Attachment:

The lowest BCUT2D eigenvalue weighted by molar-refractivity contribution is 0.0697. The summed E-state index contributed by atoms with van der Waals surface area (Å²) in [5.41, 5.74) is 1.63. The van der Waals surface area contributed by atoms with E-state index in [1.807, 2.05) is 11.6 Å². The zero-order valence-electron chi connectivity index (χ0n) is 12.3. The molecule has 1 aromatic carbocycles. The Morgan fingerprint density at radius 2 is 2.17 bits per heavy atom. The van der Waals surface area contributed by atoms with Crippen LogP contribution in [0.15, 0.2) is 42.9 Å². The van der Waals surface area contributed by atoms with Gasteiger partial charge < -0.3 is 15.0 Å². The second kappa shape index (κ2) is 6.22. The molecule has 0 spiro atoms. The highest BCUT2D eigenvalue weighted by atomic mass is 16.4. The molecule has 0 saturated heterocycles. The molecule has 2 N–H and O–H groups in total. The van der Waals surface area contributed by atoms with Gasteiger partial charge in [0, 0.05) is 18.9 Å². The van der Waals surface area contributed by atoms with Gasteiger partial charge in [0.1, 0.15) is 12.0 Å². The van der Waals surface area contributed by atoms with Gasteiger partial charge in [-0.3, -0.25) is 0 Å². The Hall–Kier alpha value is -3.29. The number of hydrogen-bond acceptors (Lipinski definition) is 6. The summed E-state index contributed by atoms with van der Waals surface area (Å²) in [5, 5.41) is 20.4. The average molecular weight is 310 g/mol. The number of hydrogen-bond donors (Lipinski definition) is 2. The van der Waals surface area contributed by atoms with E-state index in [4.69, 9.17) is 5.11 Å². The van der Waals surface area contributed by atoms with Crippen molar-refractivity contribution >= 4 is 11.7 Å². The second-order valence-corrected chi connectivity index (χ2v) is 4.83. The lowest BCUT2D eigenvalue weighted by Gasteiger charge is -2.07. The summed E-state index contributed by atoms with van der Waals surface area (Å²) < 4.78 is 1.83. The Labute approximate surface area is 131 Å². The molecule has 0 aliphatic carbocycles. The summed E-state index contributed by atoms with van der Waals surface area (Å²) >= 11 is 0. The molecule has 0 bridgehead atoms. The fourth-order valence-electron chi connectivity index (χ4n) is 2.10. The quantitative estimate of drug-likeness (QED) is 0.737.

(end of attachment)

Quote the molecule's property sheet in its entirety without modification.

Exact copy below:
The lowest BCUT2D eigenvalue weighted by molar-refractivity contribution is 0.0697. The summed E-state index contributed by atoms with van der Waals surface area (Å²) in [5.41, 5.74) is 1.63. The van der Waals surface area contributed by atoms with E-state index in [1.807, 2.05) is 11.6 Å². The zero-order valence-electron chi connectivity index (χ0n) is 12.3. The molecule has 1 aromatic carbocycles. The Morgan fingerprint density at radius 2 is 2.17 bits per heavy atom. The van der Waals surface area contributed by atoms with Crippen LogP contribution in [0.15, 0.2) is 42.9 Å². The van der Waals surface area contributed by atoms with Gasteiger partial charge < -0.3 is 15.0 Å². The second kappa shape index (κ2) is 6.22. The molecule has 0 spiro atoms. The highest BCUT2D eigenvalue weighted by atomic mass is 16.4. The molecule has 0 saturated heterocycles. The molecule has 2 N–H and O–H groups in total. The van der Waals surface area contributed by atoms with Gasteiger partial charge in [0, 0.05) is 18.9 Å². The van der Waals surface area contributed by atoms with Gasteiger partial charge in [0.1, 0.15) is 12.0 Å². The van der Waals surface area contributed by atoms with Gasteiger partial charge in [-0.3, -0.25) is 0 Å². The Hall–Kier alpha value is -3.29. The number of hydrogen-bond acceptors (Lipinski definition) is 6. The summed E-state index contributed by atoms with van der Waals surface area (Å²) in [5, 5.41) is 20.4. The average molecular weight is 310 g/mol. The number of hydrogen-bond donors (Lipinski definition) is 2. The van der Waals surface area contributed by atoms with E-state index in [4.69, 9.17) is 5.11 Å². The van der Waals surface area contributed by atoms with Crippen molar-refractivity contribution >= 4 is 11.7 Å². The second-order valence-corrected chi connectivity index (χ2v) is 4.83. The lowest BCUT2D eigenvalue weighted by Gasteiger charge is -2.07. The summed E-state index contributed by atoms with van der Waals surface area (Å²) < 4.78 is 1.83. The Labute approximate surface area is 131 Å². The molecule has 0 aliphatic carbocycles. The summed E-state index contributed by atoms with van der Waals surface area (Å²) >= 11 is 0. The molecule has 0 bridgehead atoms. The fourth-order valence-electron chi connectivity index (χ4n) is 2.10. The quantitative estimate of drug-likeness (QED) is 0.737.